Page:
Male genitalia. Sternum 8 deeply emarginate medio-apically. Tergum 10 subacute medio-apically, with two long subapical macrosetae and 2–6 short apical setae. Sternum 9 with a moderate triangular emargination apically, four long subapical macrosetae and three apical setae at each side. Aedeagus with median lobe gradually narrowed from base of paramere; apex of median lobe subacute (in dorsal view) and simple in its apical fourth (in lateral view); paramere elongate and entire, leaf-like, reaching two thirds of median lobe length, with two lateral rows of sensory peg setae at distal third and joined at apex. Internal sac without sclerotized structures.

Female genitalia. Tergum 10 similar to that of male, with two long subapical macrosetae and three to four short apical setae. Second gonocoxite with 2–5 strong setae along its outer margin, and stylus with two long apical setae.

Notes on geographical distribution. Philonthus feralis was cited from Argentina (Buenos Aires and Misiones) by Bruch (1915) and Blackwelder (1944). As stated by Smetana (1994), P. feralis was placed in synonymy with P. longicornis Stephens, 1832 by Fauvel (1891) and the synonymy was accepted by most subsequent authors, including Blackwelder (1943). According to the recent catalog of Herman (2001b), P. feralis is cited from Central and South America, up to Brazil. After examining southern South American material of Philonthus from different collections, I found two specimens from the Richter collection at the MLPA, determined by Bernhauer as “ Philonthus ferialis Erichs. ” from Buenos Aires, Argentina, which are in fact Philonthus aeruginosus Nordmann. I found another five specimens with the same locality data as above from the Bernhauer collection at the FMNH. These were first labeled as “ ferialis det. Bernhauer”, and later relabeled as “ aeruginosus det. Bernhuer” which is correct. Additionally, there are two specimens from Cali, Colombia at the FMNH which were first determined by Bernhauer as " ferialis Er. vgl. Typus in Mus. Berlin", and later relabeled as “ longicornis det. Bernhuer” which is also correct. There is no information about the date in which all these specimens were determined as “ ferialis ” by Bernhauer, and then properly identified as a different species. Thus, it is possible that at the moment Bruch published his list in 1915, he based his records on specimens that were not reviewed by Bernhauer. Those records were later considered by Blackwelder in his catalog (1944) but not in his previous work ( Blackwelder, 1943). Additionally, I found no specimen under this name from Misiones, Argentina or from any other southern South American locality. Based on the available information, I conclude that the occurrence of P. feralis in southern South America is rather doubtful.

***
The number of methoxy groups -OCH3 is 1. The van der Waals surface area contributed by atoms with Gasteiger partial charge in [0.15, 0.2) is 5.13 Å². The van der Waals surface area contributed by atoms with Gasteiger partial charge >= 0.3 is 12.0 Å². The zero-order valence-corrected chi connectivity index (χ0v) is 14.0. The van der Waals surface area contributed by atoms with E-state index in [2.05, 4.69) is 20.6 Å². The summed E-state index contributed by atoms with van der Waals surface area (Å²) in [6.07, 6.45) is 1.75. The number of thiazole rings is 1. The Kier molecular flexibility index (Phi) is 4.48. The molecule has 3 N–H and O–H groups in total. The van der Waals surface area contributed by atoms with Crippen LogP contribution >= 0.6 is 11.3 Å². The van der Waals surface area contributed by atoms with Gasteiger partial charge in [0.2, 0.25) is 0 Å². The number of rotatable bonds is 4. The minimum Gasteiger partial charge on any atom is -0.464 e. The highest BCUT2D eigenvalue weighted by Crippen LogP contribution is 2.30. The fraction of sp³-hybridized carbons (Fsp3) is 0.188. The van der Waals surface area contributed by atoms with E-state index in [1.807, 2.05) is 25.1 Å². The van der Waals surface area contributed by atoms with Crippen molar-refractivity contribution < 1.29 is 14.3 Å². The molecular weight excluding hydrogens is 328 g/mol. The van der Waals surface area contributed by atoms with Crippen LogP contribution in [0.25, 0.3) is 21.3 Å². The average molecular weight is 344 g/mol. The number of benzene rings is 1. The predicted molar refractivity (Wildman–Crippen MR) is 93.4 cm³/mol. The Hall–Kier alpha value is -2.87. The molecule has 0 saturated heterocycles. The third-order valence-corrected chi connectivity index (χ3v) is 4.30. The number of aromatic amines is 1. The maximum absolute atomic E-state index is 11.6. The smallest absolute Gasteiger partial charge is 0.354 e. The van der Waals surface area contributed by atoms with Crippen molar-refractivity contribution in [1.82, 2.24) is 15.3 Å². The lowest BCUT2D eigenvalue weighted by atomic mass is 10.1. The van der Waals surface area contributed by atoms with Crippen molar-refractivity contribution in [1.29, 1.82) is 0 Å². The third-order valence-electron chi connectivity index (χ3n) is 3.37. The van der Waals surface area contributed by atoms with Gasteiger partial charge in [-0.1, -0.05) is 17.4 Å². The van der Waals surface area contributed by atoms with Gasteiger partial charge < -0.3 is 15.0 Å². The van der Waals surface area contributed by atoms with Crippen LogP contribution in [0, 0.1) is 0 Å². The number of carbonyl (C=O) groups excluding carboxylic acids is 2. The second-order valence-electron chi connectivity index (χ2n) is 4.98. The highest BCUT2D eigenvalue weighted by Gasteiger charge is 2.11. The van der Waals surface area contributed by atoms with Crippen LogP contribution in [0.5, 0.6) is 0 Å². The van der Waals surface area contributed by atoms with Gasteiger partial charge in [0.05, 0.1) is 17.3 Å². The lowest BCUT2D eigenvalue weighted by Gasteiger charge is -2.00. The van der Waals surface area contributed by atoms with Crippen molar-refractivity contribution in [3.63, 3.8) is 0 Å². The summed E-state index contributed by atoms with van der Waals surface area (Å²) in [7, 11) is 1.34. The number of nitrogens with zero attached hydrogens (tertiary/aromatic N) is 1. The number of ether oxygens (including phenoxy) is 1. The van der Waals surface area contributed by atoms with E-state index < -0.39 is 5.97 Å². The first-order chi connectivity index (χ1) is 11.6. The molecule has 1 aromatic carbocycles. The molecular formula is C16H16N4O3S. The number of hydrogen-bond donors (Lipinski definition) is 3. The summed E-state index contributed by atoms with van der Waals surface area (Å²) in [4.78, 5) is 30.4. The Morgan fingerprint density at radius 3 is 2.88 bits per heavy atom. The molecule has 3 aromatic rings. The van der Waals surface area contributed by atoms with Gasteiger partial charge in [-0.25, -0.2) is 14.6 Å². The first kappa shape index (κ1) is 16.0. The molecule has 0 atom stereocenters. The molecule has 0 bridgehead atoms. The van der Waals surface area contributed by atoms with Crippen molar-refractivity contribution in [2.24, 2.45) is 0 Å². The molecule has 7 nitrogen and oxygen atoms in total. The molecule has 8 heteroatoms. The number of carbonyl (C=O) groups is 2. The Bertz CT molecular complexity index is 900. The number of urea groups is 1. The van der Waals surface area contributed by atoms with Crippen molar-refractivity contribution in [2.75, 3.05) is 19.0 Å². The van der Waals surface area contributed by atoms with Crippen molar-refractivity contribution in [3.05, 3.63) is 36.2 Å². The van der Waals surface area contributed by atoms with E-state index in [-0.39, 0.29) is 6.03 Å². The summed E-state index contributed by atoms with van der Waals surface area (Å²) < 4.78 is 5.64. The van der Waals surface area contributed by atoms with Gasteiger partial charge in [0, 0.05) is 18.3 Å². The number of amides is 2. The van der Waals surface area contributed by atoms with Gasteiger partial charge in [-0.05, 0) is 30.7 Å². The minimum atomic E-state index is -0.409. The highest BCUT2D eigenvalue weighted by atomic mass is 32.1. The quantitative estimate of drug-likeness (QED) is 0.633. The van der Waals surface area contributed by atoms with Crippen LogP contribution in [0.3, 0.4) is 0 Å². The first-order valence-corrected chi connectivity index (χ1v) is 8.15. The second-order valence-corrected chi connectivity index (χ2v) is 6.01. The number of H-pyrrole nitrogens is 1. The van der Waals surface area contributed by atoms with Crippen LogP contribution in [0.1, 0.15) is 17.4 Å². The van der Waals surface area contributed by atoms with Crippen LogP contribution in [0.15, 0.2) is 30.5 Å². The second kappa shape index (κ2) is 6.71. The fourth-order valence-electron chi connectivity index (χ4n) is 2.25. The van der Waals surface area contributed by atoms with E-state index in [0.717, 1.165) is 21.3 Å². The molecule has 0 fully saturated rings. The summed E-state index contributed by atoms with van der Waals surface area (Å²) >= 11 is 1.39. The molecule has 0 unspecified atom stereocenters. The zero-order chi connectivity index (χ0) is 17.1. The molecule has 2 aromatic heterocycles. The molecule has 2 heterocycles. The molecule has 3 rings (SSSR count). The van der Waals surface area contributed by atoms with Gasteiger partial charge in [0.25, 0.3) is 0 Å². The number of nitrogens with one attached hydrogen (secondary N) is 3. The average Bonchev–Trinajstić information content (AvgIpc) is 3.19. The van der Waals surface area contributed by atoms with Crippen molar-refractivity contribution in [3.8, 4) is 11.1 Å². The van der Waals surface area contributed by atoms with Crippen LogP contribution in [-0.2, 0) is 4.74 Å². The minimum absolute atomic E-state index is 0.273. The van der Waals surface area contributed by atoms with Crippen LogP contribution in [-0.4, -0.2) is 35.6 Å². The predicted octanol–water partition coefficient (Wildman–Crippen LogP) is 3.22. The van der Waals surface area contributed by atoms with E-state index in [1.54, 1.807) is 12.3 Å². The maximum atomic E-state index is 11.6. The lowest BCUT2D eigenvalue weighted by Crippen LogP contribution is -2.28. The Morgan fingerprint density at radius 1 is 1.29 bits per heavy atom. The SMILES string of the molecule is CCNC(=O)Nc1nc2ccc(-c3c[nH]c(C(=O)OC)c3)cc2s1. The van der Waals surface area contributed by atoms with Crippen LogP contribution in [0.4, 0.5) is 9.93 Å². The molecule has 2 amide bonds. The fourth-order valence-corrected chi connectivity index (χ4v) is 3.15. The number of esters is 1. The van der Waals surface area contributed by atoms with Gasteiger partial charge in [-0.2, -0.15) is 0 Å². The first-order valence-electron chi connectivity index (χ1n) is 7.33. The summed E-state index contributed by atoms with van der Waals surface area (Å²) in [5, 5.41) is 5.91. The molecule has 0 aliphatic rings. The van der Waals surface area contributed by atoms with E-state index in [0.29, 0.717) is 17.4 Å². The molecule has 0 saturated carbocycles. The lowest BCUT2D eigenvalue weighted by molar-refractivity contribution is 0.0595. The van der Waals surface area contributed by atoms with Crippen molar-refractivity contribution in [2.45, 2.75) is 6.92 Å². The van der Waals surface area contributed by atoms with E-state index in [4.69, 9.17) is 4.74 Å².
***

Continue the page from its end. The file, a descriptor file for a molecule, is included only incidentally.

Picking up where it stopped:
Bionomics. Unknown.

Type material. Lectotype: ♂, with labels: “Columbia Moritz” (green label), “6109”, “ Philonthus feralis Er. ” (white label), “Zool. Mus. Berlin ”, “ LECTOTYPE Philonthus feralis Erichson des. A. Smetana 1991” (red label) ( MNHUB) . Paralectotypes: two specimens with same original data as the lectotype and additional red label “ PARALECTOTYPUS Philonthus feralis Erichson, 1840 labelled by MNHUB 2006” ( MNHUB) .














Philonthus feralis Erichson, 1840

Chani-Posse, Mariana 2010

Philonthus feralis

Herman, L. H. 2001: 2821
Smetana, A. 1994: 346
Smetana, A. 1958: 189
Blackwelder, R. E. 1944: 133
Blackwelder, R. E. 1943: 410
Scheerpeltz, O. 1933: 1349
Bruch, C. 1915: 444
Bernhauer, M. & Schubert, K. 1914: 337
Fauvel, A. 1903: 271
Fauvel, A. 1891: 115
Sharp, D. S. 1885: 416
Solsky, S. 1868: 135
Erichson, W. F. 1840: 469